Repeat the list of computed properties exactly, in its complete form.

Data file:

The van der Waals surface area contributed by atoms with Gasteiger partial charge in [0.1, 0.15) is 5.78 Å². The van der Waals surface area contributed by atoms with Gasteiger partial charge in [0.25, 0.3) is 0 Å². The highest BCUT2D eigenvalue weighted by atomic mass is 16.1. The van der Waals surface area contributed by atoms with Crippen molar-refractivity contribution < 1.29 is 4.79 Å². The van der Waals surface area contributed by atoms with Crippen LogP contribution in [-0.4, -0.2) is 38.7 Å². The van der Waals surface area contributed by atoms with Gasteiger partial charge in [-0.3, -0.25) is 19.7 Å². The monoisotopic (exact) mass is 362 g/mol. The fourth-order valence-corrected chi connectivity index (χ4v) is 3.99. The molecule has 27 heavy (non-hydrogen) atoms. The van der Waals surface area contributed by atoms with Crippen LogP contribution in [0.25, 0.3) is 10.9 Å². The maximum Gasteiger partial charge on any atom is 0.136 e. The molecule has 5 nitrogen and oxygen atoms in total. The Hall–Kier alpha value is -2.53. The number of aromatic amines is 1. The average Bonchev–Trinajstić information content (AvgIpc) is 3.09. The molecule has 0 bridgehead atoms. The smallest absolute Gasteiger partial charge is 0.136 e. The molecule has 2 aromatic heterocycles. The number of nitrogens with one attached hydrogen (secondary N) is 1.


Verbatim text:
The van der Waals surface area contributed by atoms with Gasteiger partial charge in [0.1, 0.15) is 5.78 Å². The van der Waals surface area contributed by atoms with Gasteiger partial charge in [0.25, 0.3) is 0 Å². The highest BCUT2D eigenvalue weighted by atomic mass is 16.1. The van der Waals surface area contributed by atoms with Crippen molar-refractivity contribution < 1.29 is 4.79 Å². The van der Waals surface area contributed by atoms with Crippen LogP contribution in [-0.4, -0.2) is 38.7 Å². The van der Waals surface area contributed by atoms with Gasteiger partial charge in [-0.3, -0.25) is 19.7 Å². The monoisotopic (exact) mass is 362 g/mol. The fourth-order valence-corrected chi connectivity index (χ4v) is 3.99. The molecule has 27 heavy (non-hydrogen) atoms. The van der Waals surface area contributed by atoms with Crippen LogP contribution in [0.25, 0.3) is 10.9 Å². The maximum Gasteiger partial charge on any atom is 0.136 e. The molecule has 5 nitrogen and oxygen atoms in total. The Hall–Kier alpha value is -2.53. The number of aromatic amines is 1. The average Bonchev–Trinajstić information content (AvgIpc) is 3.09. The molecule has 0 bridgehead atoms. The smallest absolute Gasteiger partial charge is 0.136 e. The molecule has 2 aromatic heterocycles. The number of nitrogens with one attached hydrogen (secondary N) is 1.